New book by CFI member Rikke Frank Jørgensen examines how human rights are being applied in the digital era.
The focus on ‘internet freedoms’ and ‘internet rights’ has risen considerably in recent years, and in July 2012 the first resolution on the promotion, protection and enjoyment of human rights on the internet was adopted by the U.N. Human Rights Council. The author points to the role of private actors vis-à-vis human rights as one of the most crucial and cross-cutting themes that needs to be addressed in order to advance human rights protection on the internet.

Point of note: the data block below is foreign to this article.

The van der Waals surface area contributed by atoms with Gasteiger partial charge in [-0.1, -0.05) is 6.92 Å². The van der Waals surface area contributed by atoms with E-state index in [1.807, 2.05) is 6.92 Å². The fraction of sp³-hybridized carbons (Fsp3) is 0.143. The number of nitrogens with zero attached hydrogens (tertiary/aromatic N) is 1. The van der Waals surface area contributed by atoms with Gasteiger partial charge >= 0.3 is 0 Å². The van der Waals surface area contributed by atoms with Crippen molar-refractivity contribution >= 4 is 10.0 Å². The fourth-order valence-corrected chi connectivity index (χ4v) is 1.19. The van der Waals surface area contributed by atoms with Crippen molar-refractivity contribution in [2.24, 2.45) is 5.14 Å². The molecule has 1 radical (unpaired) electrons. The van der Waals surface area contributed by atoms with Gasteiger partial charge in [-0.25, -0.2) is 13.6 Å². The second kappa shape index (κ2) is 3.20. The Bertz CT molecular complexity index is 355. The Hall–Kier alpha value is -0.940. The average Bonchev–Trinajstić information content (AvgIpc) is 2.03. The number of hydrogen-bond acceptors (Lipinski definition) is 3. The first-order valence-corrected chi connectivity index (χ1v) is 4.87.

"Jørgensen’s examination of whether Internet governance can be better aligned with the rights and freedoms enshrined in human rights law and standards of compliance should be read by everyone in the academic, policy and legal practitioner communities. From women’s use of ICTs in Uganda to Wikipedia in Germany, information society developments make it imperative that scholars and practitioners understand why it matters how the issues are framed. This book successfully analyses a decade or more of debate in this field in an engaging and very illuminating way." – Robin Mansell, London School of Economics and Political Science, UK